• 14 MAR 14
    • 0

    Study Finds Weight Loss Surgery Restores Nerve Cells Changed By Diet

    Penn State College of Medicine scientists looked at how gastric bypass surgery changes the nerve cell properties that regulate the digestive system in the body. They report that the surgery helps to restore many properties that tell people that they are full. Their results predict which patients will keep weight off surgery and which won’t.

    Roux-en-Y gastric bypass surgery is considered one of the most effective ways to get obesity under control. During this procedure, the stomach is made smaller and a bypass is created to avoid a portion of the small intestine. The surgery restricts the amount of food that a person can eat at one time as well as alter nerve cells in the body. This helps to change neural signals from the gut to the brain and back and forth.

    Ultimately it is these nerve cells that send signals to tell the body’s digestive system how to respond right and to regulate digestive functions in the body. In obese individuals, these nerve cells are less likely to respond to normal stimulation. This means that these people have a tougher time determining when they are full.

    According to the study’s co-author Andrew Hajnal, these signals are responsible for telling patients to stop eating. If these signals are strong enough, they will help people stop eating sooner and lose weight.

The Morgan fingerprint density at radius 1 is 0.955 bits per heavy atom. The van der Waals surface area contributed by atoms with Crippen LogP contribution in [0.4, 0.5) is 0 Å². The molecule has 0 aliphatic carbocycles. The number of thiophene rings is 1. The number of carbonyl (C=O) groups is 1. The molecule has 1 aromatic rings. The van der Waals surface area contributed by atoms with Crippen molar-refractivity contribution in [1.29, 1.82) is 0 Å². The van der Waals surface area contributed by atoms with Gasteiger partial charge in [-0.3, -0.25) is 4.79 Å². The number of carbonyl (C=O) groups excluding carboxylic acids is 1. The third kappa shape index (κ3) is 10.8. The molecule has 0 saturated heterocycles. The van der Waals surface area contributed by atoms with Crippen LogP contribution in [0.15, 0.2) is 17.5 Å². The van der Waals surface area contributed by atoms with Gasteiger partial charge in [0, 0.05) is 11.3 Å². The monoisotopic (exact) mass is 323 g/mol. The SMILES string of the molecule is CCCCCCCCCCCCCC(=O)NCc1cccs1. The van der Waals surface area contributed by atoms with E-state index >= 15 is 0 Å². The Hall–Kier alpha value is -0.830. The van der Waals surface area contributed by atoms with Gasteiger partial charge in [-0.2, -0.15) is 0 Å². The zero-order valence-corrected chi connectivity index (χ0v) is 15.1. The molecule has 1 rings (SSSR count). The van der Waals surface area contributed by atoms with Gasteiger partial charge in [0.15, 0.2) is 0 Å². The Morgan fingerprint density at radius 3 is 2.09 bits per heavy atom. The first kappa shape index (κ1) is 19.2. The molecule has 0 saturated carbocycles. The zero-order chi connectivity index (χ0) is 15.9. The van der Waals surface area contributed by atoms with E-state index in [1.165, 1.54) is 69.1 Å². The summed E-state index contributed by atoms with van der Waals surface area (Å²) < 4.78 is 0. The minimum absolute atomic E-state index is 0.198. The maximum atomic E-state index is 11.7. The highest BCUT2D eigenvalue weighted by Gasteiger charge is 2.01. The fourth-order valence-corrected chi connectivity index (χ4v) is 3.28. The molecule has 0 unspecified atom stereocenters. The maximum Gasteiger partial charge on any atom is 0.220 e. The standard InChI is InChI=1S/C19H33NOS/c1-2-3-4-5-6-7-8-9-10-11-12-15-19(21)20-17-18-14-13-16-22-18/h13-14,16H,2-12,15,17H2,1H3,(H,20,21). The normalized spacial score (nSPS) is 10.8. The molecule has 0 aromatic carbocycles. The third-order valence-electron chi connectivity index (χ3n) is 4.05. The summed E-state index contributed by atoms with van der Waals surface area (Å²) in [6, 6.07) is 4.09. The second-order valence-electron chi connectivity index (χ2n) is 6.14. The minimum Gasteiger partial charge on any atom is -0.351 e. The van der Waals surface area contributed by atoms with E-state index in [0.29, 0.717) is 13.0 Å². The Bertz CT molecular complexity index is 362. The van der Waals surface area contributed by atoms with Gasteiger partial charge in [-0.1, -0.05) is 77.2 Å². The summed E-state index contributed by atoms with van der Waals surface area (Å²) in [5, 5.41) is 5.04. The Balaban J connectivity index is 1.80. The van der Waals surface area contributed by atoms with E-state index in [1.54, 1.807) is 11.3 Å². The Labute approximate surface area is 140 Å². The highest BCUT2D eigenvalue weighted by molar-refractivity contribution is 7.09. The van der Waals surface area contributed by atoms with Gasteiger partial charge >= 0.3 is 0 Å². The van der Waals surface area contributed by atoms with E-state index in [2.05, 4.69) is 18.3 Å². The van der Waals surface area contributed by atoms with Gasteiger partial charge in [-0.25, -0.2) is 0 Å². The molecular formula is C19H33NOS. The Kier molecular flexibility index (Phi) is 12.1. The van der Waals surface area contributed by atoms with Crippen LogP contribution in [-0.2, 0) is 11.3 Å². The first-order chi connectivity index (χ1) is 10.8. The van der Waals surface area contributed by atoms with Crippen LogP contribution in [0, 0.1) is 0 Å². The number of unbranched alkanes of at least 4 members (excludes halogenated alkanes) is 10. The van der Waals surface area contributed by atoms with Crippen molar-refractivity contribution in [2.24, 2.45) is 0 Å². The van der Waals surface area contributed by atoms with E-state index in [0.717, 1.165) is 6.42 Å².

The study used a high-fat diet on rate to replicate long-term exposure to this Western type of diet. They observe the various effects of gastric bypass surgery on these animals and the study reported for the first time the effects of diets on nerve cells in the body. They found that after surgery the cells restored back to normal function. This helps restore satiation signals in the body.

    The goal of this study and others like it is to discover new ways to treat this problem that isn’t as invasive as gastric bypass surgery. The study’s researchers believe that once they understand what gastric bypass surgery does to the body that they can mimic that with other treatments. They believe that restricting the size of the stomach may not be the main reason this occurs and future studies will seek to determine whether this is the case or not.

    These studies will look at why gastric bypass surgery is unsuccessful for some patients and successful for others. This will help surgeons determine whether or not surgery is the best option for each individual person. This also will result in a safer long term result if surgery is not the only treatment option able to help restore nerve cell functions in the body that have been altered as a result of obesity.

    These studies will help doctors to understand when surgery will work for a patient or not and they will be able to predict beforehand which patients will respond well to the procedure and who will not.

    The National Institutes of Health and National Science Foundation help fund this research.

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